As a segue from recent gatekeeper discussion, note how blogging is utterly and completely useless for anti-censorship activism. If the goal is to reach people, squeaking from the tail doesn't work. In fact, one often overlooked point is that for activism, blogging can be counter-productive, since energy might be wasted preaching to the choir, inside an echo chamber.
Another evangelism argument is that you never know who is reading, tempting z-listers with the delusion that someone like the President or the Pope might be secret fans. Well, I'm reasonably sure the government of China is not reading my blog (or, if someone there is in fact doing so it's for "opposition research", which is something that is not often mentioned in blog evangelism).
That leaves reaching specialists. But there are plenty of ways to communicate with such people, that don't constitute the grind and downsides of a blog. Sure, somebody who has a lot of power already can make it work. But the (attention-)rich are different from you and me (they have more links).
So, back to Net censorship, What Is To Be Done?. I keep reminding myself that there's much consciousness-raising going on, which is good. And that my perspective, as a bitter pioneer with many arrows in his back, is not typical.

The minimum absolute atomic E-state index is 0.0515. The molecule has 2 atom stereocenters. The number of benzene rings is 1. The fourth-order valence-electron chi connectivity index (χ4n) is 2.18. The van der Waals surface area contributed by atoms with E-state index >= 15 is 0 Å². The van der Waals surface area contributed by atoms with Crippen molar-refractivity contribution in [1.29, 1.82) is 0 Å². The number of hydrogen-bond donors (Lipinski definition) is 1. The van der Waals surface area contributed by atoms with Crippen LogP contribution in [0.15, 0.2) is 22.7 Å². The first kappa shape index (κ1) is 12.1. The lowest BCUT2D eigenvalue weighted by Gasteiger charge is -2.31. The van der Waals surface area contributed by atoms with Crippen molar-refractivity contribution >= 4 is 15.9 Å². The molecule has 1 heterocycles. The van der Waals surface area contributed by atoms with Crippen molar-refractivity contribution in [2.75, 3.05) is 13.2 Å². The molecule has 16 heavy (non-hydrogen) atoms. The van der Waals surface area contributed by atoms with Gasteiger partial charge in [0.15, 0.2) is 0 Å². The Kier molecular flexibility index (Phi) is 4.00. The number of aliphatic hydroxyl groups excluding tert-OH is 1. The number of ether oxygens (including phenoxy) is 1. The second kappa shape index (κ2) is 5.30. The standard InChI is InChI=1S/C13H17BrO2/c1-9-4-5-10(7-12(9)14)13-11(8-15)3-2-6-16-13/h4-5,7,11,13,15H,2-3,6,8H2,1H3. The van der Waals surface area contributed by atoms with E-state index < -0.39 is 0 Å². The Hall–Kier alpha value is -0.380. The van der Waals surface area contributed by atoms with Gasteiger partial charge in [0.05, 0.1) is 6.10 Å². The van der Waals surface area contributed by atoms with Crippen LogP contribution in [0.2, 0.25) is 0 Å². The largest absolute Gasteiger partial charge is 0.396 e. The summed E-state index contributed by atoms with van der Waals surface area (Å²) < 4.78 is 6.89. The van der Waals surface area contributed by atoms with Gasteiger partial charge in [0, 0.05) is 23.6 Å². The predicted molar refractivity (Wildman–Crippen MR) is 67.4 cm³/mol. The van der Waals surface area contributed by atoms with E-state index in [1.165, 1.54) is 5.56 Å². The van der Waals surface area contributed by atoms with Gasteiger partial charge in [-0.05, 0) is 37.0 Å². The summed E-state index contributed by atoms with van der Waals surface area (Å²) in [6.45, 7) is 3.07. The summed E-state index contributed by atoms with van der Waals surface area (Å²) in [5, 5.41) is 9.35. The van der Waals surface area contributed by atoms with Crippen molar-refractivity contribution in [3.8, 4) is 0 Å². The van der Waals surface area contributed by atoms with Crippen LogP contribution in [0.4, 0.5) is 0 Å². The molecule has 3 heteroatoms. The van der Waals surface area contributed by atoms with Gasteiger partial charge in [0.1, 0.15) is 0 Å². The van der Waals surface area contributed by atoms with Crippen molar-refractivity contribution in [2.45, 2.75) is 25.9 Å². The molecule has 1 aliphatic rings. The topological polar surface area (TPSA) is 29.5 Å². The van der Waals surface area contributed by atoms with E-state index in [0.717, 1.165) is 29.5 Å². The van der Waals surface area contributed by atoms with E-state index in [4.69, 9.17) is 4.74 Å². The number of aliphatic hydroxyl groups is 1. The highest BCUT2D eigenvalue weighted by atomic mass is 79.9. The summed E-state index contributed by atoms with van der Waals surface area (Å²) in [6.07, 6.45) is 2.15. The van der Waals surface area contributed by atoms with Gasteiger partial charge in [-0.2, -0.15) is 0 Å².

I agree with much of EFF's proposals, notably:
Free governments benefit from sponsoring anti-censorship and anonymizing software, such as those supported by the United States' International Broadcasting Bureau. But companies, too, stand to gain from investing in development that might lead to an opening of previously closed societies. If U.S. companies find that oppressive governments block or impede their Internet services, they should not simply give in to the threat. By working together on ways to surmount Internet control they will not only be providing wanted new products to 1.3 billion new customers, they will help open trade and communications between all countries, and all citizens.
Shorter version: Money (i.e. for "sponsoring anti-censorship and anonymizing software"). If none if it appears, there's nothing beyond posturing.
I keep wondering when there'll be an announcement from Harvard that they've got a grant of a million or two to produce a (say this in a singsong voice) study and recommendation for a policy paper on Internet governance and the challenges of censorship in the cyberspace age. If that happens, you heard it here first :-)